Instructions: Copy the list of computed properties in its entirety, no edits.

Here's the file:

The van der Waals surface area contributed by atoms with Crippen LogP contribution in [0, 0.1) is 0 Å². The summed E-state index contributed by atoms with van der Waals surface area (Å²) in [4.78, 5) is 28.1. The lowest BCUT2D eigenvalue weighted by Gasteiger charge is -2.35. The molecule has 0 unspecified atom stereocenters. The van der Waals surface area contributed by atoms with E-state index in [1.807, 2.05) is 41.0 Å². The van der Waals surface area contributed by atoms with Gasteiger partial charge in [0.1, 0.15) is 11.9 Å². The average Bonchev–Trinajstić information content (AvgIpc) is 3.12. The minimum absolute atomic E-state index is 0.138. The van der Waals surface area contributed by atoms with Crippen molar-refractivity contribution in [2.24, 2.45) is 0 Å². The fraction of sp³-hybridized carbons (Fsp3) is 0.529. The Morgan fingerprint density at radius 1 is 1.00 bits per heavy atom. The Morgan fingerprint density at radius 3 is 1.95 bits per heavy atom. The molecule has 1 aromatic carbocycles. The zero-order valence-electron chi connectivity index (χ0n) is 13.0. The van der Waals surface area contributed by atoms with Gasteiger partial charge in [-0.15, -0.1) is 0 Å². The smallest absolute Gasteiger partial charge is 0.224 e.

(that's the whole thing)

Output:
The van der Waals surface area contributed by atoms with Crippen LogP contribution in [0, 0.1) is 0 Å². The summed E-state index contributed by atoms with van der Waals surface area (Å²) in [4.78, 5) is 28.1. The lowest BCUT2D eigenvalue weighted by Gasteiger charge is -2.35. The molecule has 0 unspecified atom stereocenters. The van der Waals surface area contributed by atoms with E-state index in [1.807, 2.05) is 41.0 Å². The van der Waals surface area contributed by atoms with Gasteiger partial charge in [0.1, 0.15) is 11.9 Å². The average Bonchev–Trinajstić information content (AvgIpc) is 3.12. The minimum absolute atomic E-state index is 0.138. The van der Waals surface area contributed by atoms with Crippen molar-refractivity contribution in [2.24, 2.45) is 0 Å². The fraction of sp³-hybridized carbons (Fsp3) is 0.529. The Morgan fingerprint density at radius 1 is 1.00 bits per heavy atom. The Morgan fingerprint density at radius 3 is 1.95 bits per heavy atom. The molecule has 1 aromatic carbocycles. The zero-order valence-electron chi connectivity index (χ0n) is 13.0. The van der Waals surface area contributed by atoms with Gasteiger partial charge in [-0.15, -0.1) is 0 Å². The smallest absolute Gasteiger partial charge is 0.224 e.